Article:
For the most part, America's '50s-style drive-in diners are a long gone part of the past. At Sonic (SONC), they're very much part of the present. And, with 3,500 stores, this Oklahoma City-based burger and shake seller has a story Wall Street continues to support.
It hasn't always. From 2008 through 2011, Sonic's shares fell in three of the four years. But it's been straight up since, with a 55% gain in 2012, a 94% climb last year and another 35% advance in 2014, including an all-time high earlier this month. (I wrote about the stock in March and asked whether investors might be thinking the valuation was high after its two-year surge. Clearly, they weren't -- it traded around $23 then, and it's above $27 now.)
What's helping the company win, CEO Cliff Hudson says, is a diversified menu that isn't overly reliant on burgers. Beef costs have been elevated, and Sonic's menu, he believes, has offered it protection.
"One out of every seven hot dogs in this country, eaten out of the home, is eaten at Sonic," he says. Add to that the fact that about 40% of its sales are drinks and ice cream -- it also has tater tots -- and the stores are positioned fairly well on the commodity side. "This gives us a real natural hedge vs. someone who's just in the hamburger business," he says.
As for the customer side of it, a key there has been a new appreciation for chicken, a protein U.S. residents have been favoring for years over beef. Chief Marketing Officer Todd Smith said in a separate interview that the company had considerable ground to make up with regard to poultry, and it's trying to do so now.
"At Sonic we had never really focused on chicken prior to the last couple of years," Smith says. "So when you look at where we were two and a half years ago relative to our competitors, we felt like chicken was actually a deficit for us. We weren't doing it as well as could, nor were we really appealing to customers in a way that they were eating."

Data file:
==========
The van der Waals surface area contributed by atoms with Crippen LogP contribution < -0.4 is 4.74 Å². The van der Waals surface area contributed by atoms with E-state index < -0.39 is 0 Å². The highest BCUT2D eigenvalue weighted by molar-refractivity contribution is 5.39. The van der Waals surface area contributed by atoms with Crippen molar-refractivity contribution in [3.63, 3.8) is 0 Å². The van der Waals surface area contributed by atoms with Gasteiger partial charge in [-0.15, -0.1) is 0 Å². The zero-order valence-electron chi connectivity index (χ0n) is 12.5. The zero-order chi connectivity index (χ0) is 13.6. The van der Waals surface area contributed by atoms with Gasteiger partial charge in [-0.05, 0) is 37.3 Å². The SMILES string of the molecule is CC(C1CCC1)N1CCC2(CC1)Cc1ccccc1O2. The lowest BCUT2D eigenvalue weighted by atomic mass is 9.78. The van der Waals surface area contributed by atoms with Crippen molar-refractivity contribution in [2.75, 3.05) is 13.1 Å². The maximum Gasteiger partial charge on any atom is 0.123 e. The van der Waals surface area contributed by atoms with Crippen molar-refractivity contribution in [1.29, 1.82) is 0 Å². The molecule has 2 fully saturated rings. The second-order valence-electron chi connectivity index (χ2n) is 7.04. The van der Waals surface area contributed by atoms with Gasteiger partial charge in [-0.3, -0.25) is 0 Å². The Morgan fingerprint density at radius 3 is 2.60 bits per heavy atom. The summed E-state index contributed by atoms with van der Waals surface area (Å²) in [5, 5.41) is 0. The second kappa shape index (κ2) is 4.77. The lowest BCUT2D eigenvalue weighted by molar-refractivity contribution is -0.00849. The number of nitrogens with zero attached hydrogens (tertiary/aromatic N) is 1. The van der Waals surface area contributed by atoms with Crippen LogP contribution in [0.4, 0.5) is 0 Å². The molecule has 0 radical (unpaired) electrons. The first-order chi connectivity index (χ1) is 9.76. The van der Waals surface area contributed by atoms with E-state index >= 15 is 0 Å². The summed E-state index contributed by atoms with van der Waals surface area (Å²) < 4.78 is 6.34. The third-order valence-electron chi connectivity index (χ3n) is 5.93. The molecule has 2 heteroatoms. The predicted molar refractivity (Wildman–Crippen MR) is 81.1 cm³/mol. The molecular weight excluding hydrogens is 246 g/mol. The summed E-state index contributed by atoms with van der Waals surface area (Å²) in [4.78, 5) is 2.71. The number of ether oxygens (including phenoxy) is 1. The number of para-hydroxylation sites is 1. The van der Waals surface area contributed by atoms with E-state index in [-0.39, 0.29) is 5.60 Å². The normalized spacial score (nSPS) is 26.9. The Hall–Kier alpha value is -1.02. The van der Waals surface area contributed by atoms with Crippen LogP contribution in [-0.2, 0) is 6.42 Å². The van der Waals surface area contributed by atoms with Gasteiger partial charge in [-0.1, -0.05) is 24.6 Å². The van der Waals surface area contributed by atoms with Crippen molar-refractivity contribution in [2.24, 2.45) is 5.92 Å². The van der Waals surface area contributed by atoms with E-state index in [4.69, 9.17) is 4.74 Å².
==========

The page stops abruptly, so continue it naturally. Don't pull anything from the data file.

In markets where Sonic stores aren't heavily represented, it still might garner name recognition because of the long-running series of humorous ads with the "Two Guys." For those who've missed them, the guys sit in a car at Sonic with their shakes and franks and ponder various odd aspects of life.
Hudson notes that while Sonic is in 44 states, it gets about 75% of its system revenue in around a dozen of those. The Southwest is a large part of sales, with ample stores found in Texas and Oklahoma, the latter state being where it began. What's now Sonic started in 1953 as Top Hat Drive-In in Shawnee, Okla.
The entire menu is available all day. Whereas it's major Internet news when Burger King or McDonald's (MCD) makes an alteration to one of their daytime segments, Sonic has long been fine with selling any meal whenever.
"We feel strongly that a customer should be able to get what they want," Smith says. "So if they come in, and they want a breakfast burrito at lunch, we feel like they should get that. And we've always felt that way, which is why we've always done it."
Of late, a new positive for those patrons has been the decline in gas prices, a development that's seen as giving a boost to many restaurants, and retail in general, moving into 2015.
"You think about the average consumer, if gasoline is $4 a gallon vs. ($2.50) a gallon, it's huge," Hudson says. "It does leave, for our average costumer at least, pretty nice cash in their pocket, and we are seeing a benefit from a traffic standpoint."
Another new development is Sonic's product test kitchen in Oklahoma City, where it's working on recipes as well as equipment and processing practices. Of note is the open approach. Unlike other companies that might be inclined to keep their laboratories far out of sight, Sonic actually has a part of its kitchen viewable from the street. Smith says the company likes knowing that curious members of the public can stop and watch the goings-on, and he says if Sonic is getting the menu right, it doesn't matter anyway that competitors can see the research taking place.
"Ours is actually a concept that is built on a differentiated experience first," Smith says of Sonic's drive-ins. "You have your own menu board, you can take your time, [and] you don't feel like you're rushed because there's no one behind you. If you want to go quickly, we can certainly deliver a quick experience. If you want to be more leisurely, you can."
And when the food's ready, you'll have it delivered by a carhop. You don't see a lot of those these days. But at Sonic, you do.